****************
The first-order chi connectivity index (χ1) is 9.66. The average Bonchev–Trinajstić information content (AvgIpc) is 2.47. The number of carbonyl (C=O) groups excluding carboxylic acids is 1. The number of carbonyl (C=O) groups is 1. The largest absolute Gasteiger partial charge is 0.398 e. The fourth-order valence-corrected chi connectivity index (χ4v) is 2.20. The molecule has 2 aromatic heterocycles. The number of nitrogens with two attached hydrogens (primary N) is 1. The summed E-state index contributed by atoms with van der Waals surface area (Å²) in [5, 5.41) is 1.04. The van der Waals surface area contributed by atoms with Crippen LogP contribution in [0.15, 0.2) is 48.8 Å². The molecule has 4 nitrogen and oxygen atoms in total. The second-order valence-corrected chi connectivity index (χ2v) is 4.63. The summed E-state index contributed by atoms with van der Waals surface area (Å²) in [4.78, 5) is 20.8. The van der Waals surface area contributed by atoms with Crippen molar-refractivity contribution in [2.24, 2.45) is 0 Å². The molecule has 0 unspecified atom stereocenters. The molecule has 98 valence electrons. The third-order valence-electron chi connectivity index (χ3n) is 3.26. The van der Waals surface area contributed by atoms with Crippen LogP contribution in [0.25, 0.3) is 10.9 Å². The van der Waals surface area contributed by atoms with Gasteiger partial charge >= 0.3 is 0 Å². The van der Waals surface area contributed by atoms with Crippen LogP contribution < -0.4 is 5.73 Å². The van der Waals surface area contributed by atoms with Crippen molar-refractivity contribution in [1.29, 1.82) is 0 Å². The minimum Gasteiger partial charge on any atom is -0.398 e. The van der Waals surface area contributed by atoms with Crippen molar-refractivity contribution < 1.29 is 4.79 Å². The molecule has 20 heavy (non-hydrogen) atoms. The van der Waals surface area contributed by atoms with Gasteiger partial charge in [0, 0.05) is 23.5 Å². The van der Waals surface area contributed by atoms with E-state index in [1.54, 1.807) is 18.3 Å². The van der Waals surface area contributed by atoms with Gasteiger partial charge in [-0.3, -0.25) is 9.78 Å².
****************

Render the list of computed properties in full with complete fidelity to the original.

The first-order chi connectivity index (χ1) is 9.66. The average Bonchev–Trinajstić information content (AvgIpc) is 2.47. The number of carbonyl (C=O) groups excluding carboxylic acids is 1. The number of carbonyl (C=O) groups is 1. The largest absolute Gasteiger partial charge is 0.398 e. The fourth-order valence-corrected chi connectivity index (χ4v) is 2.20. The molecule has 2 aromatic heterocycles. The number of nitrogens with two attached hydrogens (primary N) is 1. The summed E-state index contributed by atoms with van der Waals surface area (Å²) in [5, 5.41) is 1.04. The van der Waals surface area contributed by atoms with Crippen LogP contribution in [0.15, 0.2) is 48.8 Å². The molecule has 4 nitrogen and oxygen atoms in total. The second-order valence-corrected chi connectivity index (χ2v) is 4.63. The summed E-state index contributed by atoms with van der Waals surface area (Å²) in [4.78, 5) is 20.8. The van der Waals surface area contributed by atoms with Crippen molar-refractivity contribution in [2.24, 2.45) is 0 Å². The molecule has 0 unspecified atom stereocenters. The molecule has 98 valence electrons. The third-order valence-electron chi connectivity index (χ3n) is 3.26. The van der Waals surface area contributed by atoms with Crippen LogP contribution in [0.25, 0.3) is 10.9 Å². The van der Waals surface area contributed by atoms with Gasteiger partial charge >= 0.3 is 0 Å². The van der Waals surface area contributed by atoms with Crippen LogP contribution < -0.4 is 5.73 Å². The van der Waals surface area contributed by atoms with Crippen molar-refractivity contribution in [1.29, 1.82) is 0 Å². The minimum Gasteiger partial charge on any atom is -0.398 e. The van der Waals surface area contributed by atoms with Crippen molar-refractivity contribution < 1.29 is 4.79 Å². The molecule has 20 heavy (non-hydrogen) atoms. The van der Waals surface area contributed by atoms with Gasteiger partial charge in [0, 0.05) is 23.5 Å². The van der Waals surface area contributed by atoms with E-state index in [1.54, 1.807) is 18.3 Å². The van der Waals surface area contributed by atoms with Gasteiger partial charge in [-0.3, -0.25) is 9.78 Å².